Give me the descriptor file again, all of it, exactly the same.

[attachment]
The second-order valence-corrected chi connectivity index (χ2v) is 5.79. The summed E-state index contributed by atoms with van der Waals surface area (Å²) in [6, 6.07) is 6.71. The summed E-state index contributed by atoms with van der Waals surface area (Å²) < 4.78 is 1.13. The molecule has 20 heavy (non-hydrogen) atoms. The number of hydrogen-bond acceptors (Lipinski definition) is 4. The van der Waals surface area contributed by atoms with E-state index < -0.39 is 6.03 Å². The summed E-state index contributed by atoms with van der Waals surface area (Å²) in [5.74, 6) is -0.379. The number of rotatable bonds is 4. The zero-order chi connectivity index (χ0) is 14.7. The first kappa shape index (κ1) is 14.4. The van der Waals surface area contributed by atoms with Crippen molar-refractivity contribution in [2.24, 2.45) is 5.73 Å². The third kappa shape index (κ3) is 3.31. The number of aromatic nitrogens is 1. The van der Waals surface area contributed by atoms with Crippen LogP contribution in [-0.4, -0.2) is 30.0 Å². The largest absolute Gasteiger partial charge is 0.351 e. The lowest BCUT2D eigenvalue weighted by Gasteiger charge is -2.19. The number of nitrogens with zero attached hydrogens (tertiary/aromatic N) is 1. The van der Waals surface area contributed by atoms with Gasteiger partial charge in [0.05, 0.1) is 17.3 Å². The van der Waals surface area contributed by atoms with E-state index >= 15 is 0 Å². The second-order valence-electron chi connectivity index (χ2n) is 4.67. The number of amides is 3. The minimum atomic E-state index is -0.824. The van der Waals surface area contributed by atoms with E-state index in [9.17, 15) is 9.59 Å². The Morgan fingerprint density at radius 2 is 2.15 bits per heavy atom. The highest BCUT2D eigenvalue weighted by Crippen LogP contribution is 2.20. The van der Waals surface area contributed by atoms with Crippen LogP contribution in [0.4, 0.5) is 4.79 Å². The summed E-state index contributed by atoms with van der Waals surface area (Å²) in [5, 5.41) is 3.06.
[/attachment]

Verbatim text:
The second-order valence-corrected chi connectivity index (χ2v) is 5.79. The summed E-state index contributed by atoms with van der Waals surface area (Å²) in [6, 6.07) is 6.71. The summed E-state index contributed by atoms with van der Waals surface area (Å²) < 4.78 is 1.13. The molecule has 20 heavy (non-hydrogen) atoms. The number of hydrogen-bond acceptors (Lipinski definition) is 4. The van der Waals surface area contributed by atoms with E-state index < -0.39 is 6.03 Å². The summed E-state index contributed by atoms with van der Waals surface area (Å²) in [5.74, 6) is -0.379. The number of rotatable bonds is 4. The zero-order chi connectivity index (χ0) is 14.7. The first kappa shape index (κ1) is 14.4. The van der Waals surface area contributed by atoms with Crippen molar-refractivity contribution in [2.24, 2.45) is 5.73 Å². The third kappa shape index (κ3) is 3.31. The number of aromatic nitrogens is 1. The van der Waals surface area contributed by atoms with Crippen LogP contribution in [-0.4, -0.2) is 30.0 Å². The largest absolute Gasteiger partial charge is 0.351 e. The lowest BCUT2D eigenvalue weighted by Gasteiger charge is -2.19. The number of nitrogens with zero attached hydrogens (tertiary/aromatic N) is 1. The van der Waals surface area contributed by atoms with Gasteiger partial charge in [0.05, 0.1) is 17.3 Å². The van der Waals surface area contributed by atoms with E-state index >= 15 is 0 Å². The second-order valence-electron chi connectivity index (χ2n) is 4.67. The number of amides is 3. The minimum atomic E-state index is -0.824. The van der Waals surface area contributed by atoms with E-state index in [9.17, 15) is 9.59 Å². The Morgan fingerprint density at radius 2 is 2.15 bits per heavy atom. The highest BCUT2D eigenvalue weighted by Crippen LogP contribution is 2.20. The van der Waals surface area contributed by atoms with Crippen LogP contribution in [0.4, 0.5) is 4.79 Å². The summed E-state index contributed by atoms with van der Waals surface area (Å²) in [5, 5.41) is 3.06.